By the way, don’t be scared by the name derivative, and the mathematical connotations that it has to Calculus. The financial derivative is just something that ‘derives’ its value from something else. All it means is that you are not buying that something else directly, whether it be a stock or a commodity; what you are trading in just has a relationship to that something else.
What Is Actually Traded?
The Dow Jones is a dollar average of its constituent share values. Today, you can trade futures, options, ETF (Exchange rades Funds), and in the United Kingdom especially, spread betting on the underlying future or the cash market is very popular. The other indices have a similar makeup. The S&P 500 Index is a basket of 500 large cap US shares, the NASDAQ is a basket of almost 4,000 US corporations, weighted towards tech shares.
Also, you can trade ETFs on the index, 2xthe index, even 3x the index – and can trade inverse ETFs (buying when you expect the underlying index to fall). It is quite a zoo out there. But for most traders, trading the Dow Jones (and the emini Dow), the S&P 500 (and the emini), and the FTSE offers enough scope for making profits.
So the Dow is a collection of shares, and each share is a part-ownership of the company. There is nothing “physical” traded here (unlike the corn example). This applies to all the markets we shall discuss here (except gold, I should add).
One of the problems with trading futures is that close to settlement day, you need to close out your position. Let’s say we are trading Crude Oil.
We are trading the March contract and it is getting close to delivery (what is called First Notice Day), where you definitely need to close out your position! If you are confident about your position, you could roll it forward to another month, but look at the quotes- they are way up from the March quote. This market is showing a ‘contango’, where the market expects a tighter supply/demand balance in the future. You have a difficult decision to make.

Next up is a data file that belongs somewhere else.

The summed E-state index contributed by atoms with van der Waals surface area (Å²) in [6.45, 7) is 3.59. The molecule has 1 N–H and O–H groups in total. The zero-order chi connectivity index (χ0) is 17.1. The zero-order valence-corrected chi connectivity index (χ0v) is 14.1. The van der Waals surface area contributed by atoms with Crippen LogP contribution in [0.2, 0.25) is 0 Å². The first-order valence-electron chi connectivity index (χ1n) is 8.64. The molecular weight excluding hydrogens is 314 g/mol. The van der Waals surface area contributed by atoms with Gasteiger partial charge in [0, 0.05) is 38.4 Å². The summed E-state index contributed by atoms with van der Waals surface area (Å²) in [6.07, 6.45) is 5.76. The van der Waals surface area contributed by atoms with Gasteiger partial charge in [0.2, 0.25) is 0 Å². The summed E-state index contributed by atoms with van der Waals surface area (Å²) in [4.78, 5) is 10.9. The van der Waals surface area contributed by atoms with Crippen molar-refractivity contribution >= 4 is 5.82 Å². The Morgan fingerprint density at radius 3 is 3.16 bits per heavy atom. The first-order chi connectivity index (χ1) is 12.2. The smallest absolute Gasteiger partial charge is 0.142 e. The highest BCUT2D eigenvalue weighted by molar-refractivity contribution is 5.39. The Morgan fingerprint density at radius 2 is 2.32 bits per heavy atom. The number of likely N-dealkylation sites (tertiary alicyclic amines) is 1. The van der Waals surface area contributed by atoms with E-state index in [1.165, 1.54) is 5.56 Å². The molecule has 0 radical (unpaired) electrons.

When we trade any financial market, we are trading a derivative of the underlying index or future. There are many exotic derivatives out there, but we will not concern ourselves with these. We shall focus on trading the well-established and understood markets (those listed above) which have high public participation and large trading volumes. We should avoid thin markets where exaggerated moves often can happen, such as a minor oil exploration company, whose shares depend on the latest drilling results. These kinds of markets appeal to traders/investors who need a high adrenaline rush in their trading as primary motivation. We advise just the opposite in our trading.
We trade the large markets because:
- They respond well to macro economic forces, where the data is mostly in the public domain, and
- They respond well – and directly – to the major ‘sentiment’ indicators (more in later sections)
What Is Actually Traded? Forex
The currencies are traded in pairs, and the prices are quoted against six letters, the two currency codes put together. For instance, you have the GBPUSD, the USDJPY, etc. The numbers are always quoted the same way round as the currency codes, with one unit of the first mentioned currency being equal to the quoted number of the second. So the GBPUSD is at 1.6280 right now, which means one GB pound is equal to 1.6280 US dollars.
When you come to trade you will be offered a choice of buying or selling, and there is a small difference between the two rates, which is where the broker makes his money. For instance you may buy dollars at 1.6280 for a pound sterling, but if you wanted to sell US dollars and buy sterling, you might need $1.6285 for each pound. These gaps, which are called ‘spreads’, are usually quite small, because there is so much trading going on. By the way, Forex traders talk about ‘pips’ when prices change. A ‘pip’ just stands for ‘percentage in point’, a percent of a percent or 0.0001, so the spread above is five pips. The pip is the same decimal for all currencies, with the exception of the Japanese yen. As there are about ¥100 to the US dollar, a pip is defined as 0.01 of the yen.